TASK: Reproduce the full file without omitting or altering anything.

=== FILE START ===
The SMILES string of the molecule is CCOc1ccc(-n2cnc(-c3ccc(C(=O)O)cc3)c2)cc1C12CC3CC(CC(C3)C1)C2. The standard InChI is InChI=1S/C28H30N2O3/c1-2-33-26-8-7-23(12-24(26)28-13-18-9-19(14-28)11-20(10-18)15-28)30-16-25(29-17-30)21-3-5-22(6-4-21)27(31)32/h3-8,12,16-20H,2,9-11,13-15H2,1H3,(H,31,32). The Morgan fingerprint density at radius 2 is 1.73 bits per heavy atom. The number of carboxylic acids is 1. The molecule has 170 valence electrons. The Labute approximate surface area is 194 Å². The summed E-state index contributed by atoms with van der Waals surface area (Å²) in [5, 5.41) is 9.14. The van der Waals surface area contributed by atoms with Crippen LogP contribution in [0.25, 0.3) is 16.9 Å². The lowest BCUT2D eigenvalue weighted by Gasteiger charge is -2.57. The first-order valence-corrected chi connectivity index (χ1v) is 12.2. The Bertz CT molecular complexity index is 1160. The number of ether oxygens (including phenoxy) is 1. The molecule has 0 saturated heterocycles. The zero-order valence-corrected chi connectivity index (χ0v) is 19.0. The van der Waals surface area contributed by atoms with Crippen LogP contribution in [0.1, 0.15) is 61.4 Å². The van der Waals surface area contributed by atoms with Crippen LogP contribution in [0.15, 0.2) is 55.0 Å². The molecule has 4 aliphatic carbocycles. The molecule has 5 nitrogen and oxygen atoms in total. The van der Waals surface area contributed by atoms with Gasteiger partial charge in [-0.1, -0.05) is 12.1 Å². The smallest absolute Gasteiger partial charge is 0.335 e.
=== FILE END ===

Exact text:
The SMILES string of the molecule is CCOc1ccc(-n2cnc(-c3ccc(C(=O)O)cc3)c2)cc1C12CC3CC(CC(C3)C1)C2. The standard InChI is InChI=1S/C28H30N2O3/c1-2-33-26-8-7-23(12-24(26)28-13-18-9-19(14-28)11-20(10-18)15-28)30-16-25(29-17-30)21-3-5-22(6-4-21)27(31)32/h3-8,12,16-20H,2,9-11,13-15H2,1H3,(H,31,32). The Morgan fingerprint density at radius 2 is 1.73 bits per heavy atom. The number of carboxylic acids is 1. The molecule has 170 valence electrons. The Labute approximate surface area is 194 Å². The summed E-state index contributed by atoms with van der Waals surface area (Å²) in [5, 5.41) is 9.14. The van der Waals surface area contributed by atoms with Crippen LogP contribution in [0.25, 0.3) is 16.9 Å². The lowest BCUT2D eigenvalue weighted by Gasteiger charge is -2.57. The first-order valence-corrected chi connectivity index (χ1v) is 12.2. The Bertz CT molecular complexity index is 1160. The number of ether oxygens (including phenoxy) is 1. The molecule has 0 saturated heterocycles. The zero-order valence-corrected chi connectivity index (χ0v) is 19.0. The van der Waals surface area contributed by atoms with Crippen LogP contribution in [0.1, 0.15) is 61.4 Å². The van der Waals surface area contributed by atoms with Crippen LogP contribution in [0.15, 0.2) is 55.0 Å². The molecule has 4 aliphatic carbocycles. The molecule has 5 nitrogen and oxygen atoms in total. The van der Waals surface area contributed by atoms with Gasteiger partial charge in [-0.1, -0.05) is 12.1 Å². The smallest absolute Gasteiger partial charge is 0.335 e.